¶8 Under their first proposition, defendants contend that, since the Lapps' lease of the cafe premises was without any provision or agreement "on the subject of fixtures" or other installations made, or to be made, by those tenants, the equipment involved became an integral party of their realty. Under their second proposition, they recognize, however, that there is legal authority for permitting "trade fixtures", installed by a tenant, to be removed after his tenure in the premises, if this is done within a "reasonable time" thereafter; but they assert that plaintiff waived such right in the present case. Under their "Proposition No. 3", they contend that this action is barred by expiration of the limitation period prescribed by 12 O.S. 1961 § 95 (3d par.), as to "actions for the specific recovery of personal property."

¶9 In our opinion, there can be no question but that plaintiff, a conditional sale vendor, is entitled to the benefit of the "reasonable time" rule, which this Court applied to the mortgagee in Gibson v. Exchange Nat. Bank of Pauls Valley, 172 Okl. 106, 42 P.2d 511. The defendant, Finley, did not categorically deny that he had the conversation with plaintiff, evidenced by the latter's hereinbefore quoted testimony. Finley merely testified that he did not "recall" that conversation.

¶10 We think that the arrangement thus shown to have been made between plaintiff and said defendant, Finley, had the same effect in extending plaintiff's time to remove the heating and air conditioning equipment from the cafe premises, beyond the end of the Lapps' tenancy, that the understanding between the landlords and his tenants, that the landlords would endeavor to sell the steam engine property in Torrey v. Burnett, 38 N.J.L. 457, had in accomplishing a similar result in that case. There the Court said:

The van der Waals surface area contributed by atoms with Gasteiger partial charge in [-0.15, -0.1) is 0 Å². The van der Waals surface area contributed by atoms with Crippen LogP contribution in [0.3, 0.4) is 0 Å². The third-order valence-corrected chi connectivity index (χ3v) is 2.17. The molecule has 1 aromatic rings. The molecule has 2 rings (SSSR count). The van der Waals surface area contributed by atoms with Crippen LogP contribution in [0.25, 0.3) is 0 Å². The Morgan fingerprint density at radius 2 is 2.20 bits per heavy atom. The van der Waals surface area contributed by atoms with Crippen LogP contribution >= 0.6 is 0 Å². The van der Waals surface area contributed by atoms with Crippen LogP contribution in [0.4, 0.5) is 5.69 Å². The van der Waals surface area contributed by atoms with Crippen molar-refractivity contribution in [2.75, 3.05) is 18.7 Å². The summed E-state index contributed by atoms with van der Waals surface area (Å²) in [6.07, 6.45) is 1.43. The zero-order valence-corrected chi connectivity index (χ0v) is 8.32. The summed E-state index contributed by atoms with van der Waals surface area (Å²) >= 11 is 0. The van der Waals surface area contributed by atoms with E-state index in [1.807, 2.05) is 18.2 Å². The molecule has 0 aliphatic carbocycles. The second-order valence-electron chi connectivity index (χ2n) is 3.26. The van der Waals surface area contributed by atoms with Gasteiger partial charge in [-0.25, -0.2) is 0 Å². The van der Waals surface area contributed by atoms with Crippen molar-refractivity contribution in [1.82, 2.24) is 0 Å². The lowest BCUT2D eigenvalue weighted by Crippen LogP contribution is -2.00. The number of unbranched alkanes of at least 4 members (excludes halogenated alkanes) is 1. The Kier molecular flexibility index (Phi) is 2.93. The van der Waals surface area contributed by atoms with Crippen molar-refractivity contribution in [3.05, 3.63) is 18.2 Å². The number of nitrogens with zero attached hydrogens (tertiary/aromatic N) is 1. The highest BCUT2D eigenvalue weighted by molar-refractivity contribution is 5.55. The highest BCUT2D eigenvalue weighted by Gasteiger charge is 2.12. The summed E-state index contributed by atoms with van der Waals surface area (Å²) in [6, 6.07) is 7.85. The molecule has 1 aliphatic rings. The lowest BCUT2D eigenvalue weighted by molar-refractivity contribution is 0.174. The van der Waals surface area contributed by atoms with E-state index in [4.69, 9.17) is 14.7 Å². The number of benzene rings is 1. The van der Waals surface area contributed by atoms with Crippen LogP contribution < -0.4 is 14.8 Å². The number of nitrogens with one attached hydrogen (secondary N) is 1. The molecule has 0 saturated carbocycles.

"Upon the assumption that such an undertaking on the part of the landlords existed, I can have no doubt that its effect is to debar them from claiming that the chattel in question became theirs as an unremovable fixture, by reason of the surrendering up of the possession of the premises. For a landlord to claim a chattel affixed to the land, on the ground that the tenant failed to remove it while in possession, when such failure had been occasioned by his own promise to sell the fixture for the benefit of the tenant, would, in morals, be a sheer fraud, and the general legal principle above stated is not so inflexible that it is to be so applied as to render such an attempt, when made, successful.

* * * * * *

* * * the landlord's right to the removable fixtures originated in an implied gift on the part of the tenant, such implication arising from the fact that the tenant * * * abandoned the property without removing them. Such presumption is undoubtedly a presumption of law, * * *.

* * * * * *

* * * this legal presumption of a gift may be repelled by proof of the assent of the landlord to the retention by the tenant of his right of removal. In my opinion, if the landlord should say to the tenant that he should have a certain time within which to remove his fixtures, such a license would be valid, and would prevent, for the time being, the incorporation of the fixtures into the land. Such stipulations as those are common in leases, and in that form have been frequently enforced by judicial action. As the fixture is a chattel, such arrangements need not be in writing, and they can arise by implication as well as by express agreement.

* * * * * *

The agreement on the part of the landlords to the endeavor to effect a sale of the fixture for the benefit of the tenant, carried with it an implied permission that it might be removed if such endeavor proved to be unsuccessful. Such arrangement, of necessity, involved the fact that the tenant did not intend to abandon the fixture to the landlord, and it is quite unreasonable to suppose that such an abandonment was meant in case a sale was not effected. The engine was left on the property for a specific purpose, and with the assent of the land-owner; such purpose having failed, the tenant did not lose his property, but was entitled to remove it within a reasonable time.